W HILE the signing of the power station deal represents a major advance for the Kingdom, it has also emerged that a highly trumpeted $150 million electrial generating deal, also involving Intercore, has collapsed.
The US firm based in St Petersburg, Florida signed a Memorandum of Understanding with the Royal Government in May to build a steam-turbine driven 106 MW power station at a ceremony similar to that of Sept 15.
At the MoU signing - heavily publicized on TV and in the press - bold plans were unveiled by Intercore build a 106 MW generating plant and revamp Phnom Penh's electrical supply system.
But while Intercore were bullish at the time, The Wing Group, another US firm charged with arranging financing for the project, took a far more cautious view.
In May, George Jackovice, spokesman for the Wing Group, said: "We have told the Royal Government that a legal and accounting framework needs to be established before we can go to find the financing, so we can create some interest in the financial community.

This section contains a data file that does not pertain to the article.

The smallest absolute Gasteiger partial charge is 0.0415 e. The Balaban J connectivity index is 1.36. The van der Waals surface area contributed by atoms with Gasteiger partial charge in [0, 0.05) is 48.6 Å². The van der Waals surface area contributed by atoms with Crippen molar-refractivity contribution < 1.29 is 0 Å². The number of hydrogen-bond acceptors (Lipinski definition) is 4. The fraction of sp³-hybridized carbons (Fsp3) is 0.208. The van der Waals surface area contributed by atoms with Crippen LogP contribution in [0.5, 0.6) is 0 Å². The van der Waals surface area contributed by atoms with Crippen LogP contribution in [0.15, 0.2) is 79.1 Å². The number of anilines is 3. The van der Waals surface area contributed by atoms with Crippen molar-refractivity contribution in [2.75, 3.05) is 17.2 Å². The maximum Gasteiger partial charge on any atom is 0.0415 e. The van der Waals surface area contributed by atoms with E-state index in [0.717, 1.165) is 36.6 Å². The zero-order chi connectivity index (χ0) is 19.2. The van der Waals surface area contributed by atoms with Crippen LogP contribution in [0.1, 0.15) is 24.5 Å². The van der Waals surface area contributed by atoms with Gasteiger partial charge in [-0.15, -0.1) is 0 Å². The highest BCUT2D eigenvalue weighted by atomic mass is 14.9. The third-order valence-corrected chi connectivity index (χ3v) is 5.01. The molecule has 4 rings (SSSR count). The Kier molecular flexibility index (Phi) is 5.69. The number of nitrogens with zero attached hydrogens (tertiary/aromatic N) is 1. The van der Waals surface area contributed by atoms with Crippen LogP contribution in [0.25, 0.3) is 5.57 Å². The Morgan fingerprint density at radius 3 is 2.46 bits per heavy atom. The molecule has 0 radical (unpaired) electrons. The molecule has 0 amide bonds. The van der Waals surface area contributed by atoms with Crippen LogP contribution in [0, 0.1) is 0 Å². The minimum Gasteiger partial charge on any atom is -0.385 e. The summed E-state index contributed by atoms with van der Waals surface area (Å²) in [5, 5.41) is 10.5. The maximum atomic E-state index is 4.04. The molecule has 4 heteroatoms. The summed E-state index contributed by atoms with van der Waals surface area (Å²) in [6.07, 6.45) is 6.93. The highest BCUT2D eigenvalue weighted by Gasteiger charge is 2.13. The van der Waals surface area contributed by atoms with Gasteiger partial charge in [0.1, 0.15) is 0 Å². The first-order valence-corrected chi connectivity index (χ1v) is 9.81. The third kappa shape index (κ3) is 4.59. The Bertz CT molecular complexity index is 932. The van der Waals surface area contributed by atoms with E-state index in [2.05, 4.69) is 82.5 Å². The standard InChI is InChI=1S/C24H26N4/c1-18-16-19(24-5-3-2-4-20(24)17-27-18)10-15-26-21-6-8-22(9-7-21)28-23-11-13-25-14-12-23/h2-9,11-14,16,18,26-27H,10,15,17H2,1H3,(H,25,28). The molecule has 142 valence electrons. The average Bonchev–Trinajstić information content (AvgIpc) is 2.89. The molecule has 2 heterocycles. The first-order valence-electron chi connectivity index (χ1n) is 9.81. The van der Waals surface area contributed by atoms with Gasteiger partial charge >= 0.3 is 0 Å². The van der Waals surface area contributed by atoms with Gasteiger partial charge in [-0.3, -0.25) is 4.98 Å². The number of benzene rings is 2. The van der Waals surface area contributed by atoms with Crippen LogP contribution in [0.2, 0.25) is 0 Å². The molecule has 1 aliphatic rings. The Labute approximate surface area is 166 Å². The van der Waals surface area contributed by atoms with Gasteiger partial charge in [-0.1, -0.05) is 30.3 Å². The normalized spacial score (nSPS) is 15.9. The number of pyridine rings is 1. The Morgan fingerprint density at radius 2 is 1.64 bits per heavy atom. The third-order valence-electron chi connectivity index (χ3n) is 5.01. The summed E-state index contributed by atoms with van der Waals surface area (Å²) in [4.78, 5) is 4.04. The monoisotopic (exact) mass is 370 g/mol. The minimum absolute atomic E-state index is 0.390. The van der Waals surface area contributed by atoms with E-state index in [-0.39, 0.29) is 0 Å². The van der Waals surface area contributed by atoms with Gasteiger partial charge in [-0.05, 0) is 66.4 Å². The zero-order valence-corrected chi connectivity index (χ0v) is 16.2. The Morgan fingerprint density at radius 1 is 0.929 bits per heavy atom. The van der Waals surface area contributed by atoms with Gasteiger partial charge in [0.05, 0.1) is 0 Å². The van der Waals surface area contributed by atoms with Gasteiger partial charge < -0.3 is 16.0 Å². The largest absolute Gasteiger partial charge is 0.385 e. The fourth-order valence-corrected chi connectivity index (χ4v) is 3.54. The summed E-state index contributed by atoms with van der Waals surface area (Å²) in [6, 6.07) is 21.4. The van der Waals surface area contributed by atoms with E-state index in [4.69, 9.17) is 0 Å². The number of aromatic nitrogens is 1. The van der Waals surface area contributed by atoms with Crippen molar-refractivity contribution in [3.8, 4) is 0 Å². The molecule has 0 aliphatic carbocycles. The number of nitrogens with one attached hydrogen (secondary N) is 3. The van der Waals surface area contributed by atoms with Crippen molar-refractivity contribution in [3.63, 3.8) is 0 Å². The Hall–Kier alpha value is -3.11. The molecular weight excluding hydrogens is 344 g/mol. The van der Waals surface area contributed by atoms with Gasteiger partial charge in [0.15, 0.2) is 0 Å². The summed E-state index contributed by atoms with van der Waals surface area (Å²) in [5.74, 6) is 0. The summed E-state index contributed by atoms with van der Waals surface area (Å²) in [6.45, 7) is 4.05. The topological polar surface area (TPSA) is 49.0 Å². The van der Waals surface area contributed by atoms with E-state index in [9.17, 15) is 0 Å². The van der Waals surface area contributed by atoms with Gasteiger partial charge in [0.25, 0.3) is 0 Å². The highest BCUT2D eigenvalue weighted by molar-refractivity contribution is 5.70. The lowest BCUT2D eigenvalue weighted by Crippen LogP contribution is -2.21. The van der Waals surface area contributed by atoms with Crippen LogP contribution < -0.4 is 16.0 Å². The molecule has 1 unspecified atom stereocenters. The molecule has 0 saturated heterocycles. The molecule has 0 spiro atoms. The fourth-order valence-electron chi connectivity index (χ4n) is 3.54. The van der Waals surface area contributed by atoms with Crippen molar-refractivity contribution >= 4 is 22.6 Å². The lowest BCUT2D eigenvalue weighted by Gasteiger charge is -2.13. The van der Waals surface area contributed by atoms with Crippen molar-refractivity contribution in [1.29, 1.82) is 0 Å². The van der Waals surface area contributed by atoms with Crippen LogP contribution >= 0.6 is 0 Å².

The Ministry of Industry, Mines and Energy's (Mime) Secretary-General Sam Ramsek said on Sept 16 that the $150 million deal was off. He added that Intercore was only taking a fringe advisory role in the 37 MW diesel power station project and were not investing any cash.
Little wonder that Co-Premier Prince Norodom Ranariddh was moved to say at the Sept 15 contract signing ceremony: "We don't want to be a country of Memoranda of Understanding, we want to be a country of contracts."
Ramsek added that Mime would not be signing any more MoU on projects as they were "just a waste of time."